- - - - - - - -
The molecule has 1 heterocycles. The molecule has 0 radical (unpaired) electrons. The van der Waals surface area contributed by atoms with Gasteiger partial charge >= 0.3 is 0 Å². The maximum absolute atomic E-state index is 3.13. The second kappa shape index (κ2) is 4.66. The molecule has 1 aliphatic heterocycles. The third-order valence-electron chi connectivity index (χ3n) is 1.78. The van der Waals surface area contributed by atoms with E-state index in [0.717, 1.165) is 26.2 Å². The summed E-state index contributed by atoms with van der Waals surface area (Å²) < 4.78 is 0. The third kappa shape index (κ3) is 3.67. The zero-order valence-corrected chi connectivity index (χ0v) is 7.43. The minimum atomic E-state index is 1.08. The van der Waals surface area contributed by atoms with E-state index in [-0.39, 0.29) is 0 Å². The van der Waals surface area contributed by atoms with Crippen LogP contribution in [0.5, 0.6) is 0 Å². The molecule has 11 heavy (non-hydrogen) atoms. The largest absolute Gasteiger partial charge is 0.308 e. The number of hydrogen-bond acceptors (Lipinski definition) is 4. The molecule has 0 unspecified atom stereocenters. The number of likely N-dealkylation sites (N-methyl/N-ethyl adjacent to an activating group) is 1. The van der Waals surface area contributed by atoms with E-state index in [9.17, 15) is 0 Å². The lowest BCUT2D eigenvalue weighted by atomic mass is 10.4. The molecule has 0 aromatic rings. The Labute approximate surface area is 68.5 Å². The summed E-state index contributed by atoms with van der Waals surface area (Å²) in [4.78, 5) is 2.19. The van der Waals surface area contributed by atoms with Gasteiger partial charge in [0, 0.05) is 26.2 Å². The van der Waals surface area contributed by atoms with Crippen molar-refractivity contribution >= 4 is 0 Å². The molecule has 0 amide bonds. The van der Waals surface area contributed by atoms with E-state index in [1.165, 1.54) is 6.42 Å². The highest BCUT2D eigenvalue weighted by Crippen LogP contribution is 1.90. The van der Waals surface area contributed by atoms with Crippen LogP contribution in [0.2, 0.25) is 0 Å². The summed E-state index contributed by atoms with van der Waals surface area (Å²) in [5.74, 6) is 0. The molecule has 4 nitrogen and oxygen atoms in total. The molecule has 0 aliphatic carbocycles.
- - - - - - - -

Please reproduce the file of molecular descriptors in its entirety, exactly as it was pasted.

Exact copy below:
The molecule has 1 heterocycles. The molecule has 0 radical (unpaired) electrons. The van der Waals surface area contributed by atoms with Gasteiger partial charge >= 0.3 is 0 Å². The maximum absolute atomic E-state index is 3.13. The second kappa shape index (κ2) is 4.66. The molecule has 1 aliphatic heterocycles. The third-order valence-electron chi connectivity index (χ3n) is 1.78. The van der Waals surface area contributed by atoms with E-state index in [0.717, 1.165) is 26.2 Å². The summed E-state index contributed by atoms with van der Waals surface area (Å²) < 4.78 is 0. The third kappa shape index (κ3) is 3.67. The zero-order valence-corrected chi connectivity index (χ0v) is 7.43. The minimum atomic E-state index is 1.08. The van der Waals surface area contributed by atoms with E-state index in [-0.39, 0.29) is 0 Å². The van der Waals surface area contributed by atoms with Crippen LogP contribution in [0.5, 0.6) is 0 Å². The molecule has 11 heavy (non-hydrogen) atoms. The largest absolute Gasteiger partial charge is 0.308 e. The number of hydrogen-bond acceptors (Lipinski definition) is 4. The molecule has 0 unspecified atom stereocenters. The number of likely N-dealkylation sites (N-methyl/N-ethyl adjacent to an activating group) is 1. The van der Waals surface area contributed by atoms with E-state index in [9.17, 15) is 0 Å². The lowest BCUT2D eigenvalue weighted by atomic mass is 10.4. The molecule has 0 aromatic rings. The Labute approximate surface area is 68.5 Å². The summed E-state index contributed by atoms with van der Waals surface area (Å²) in [4.78, 5) is 2.19. The van der Waals surface area contributed by atoms with Gasteiger partial charge in [0, 0.05) is 26.2 Å². The van der Waals surface area contributed by atoms with Crippen molar-refractivity contribution >= 4 is 0 Å². The molecule has 0 amide bonds. The van der Waals surface area contributed by atoms with E-state index in [1.165, 1.54) is 6.42 Å². The highest BCUT2D eigenvalue weighted by Crippen LogP contribution is 1.90. The van der Waals surface area contributed by atoms with Crippen LogP contribution in [0.2, 0.25) is 0 Å². The summed E-state index contributed by atoms with van der Waals surface area (Å²) in [5.74, 6) is 0. The molecule has 4 nitrogen and oxygen atoms in total. The molecule has 0 aliphatic carbocycles.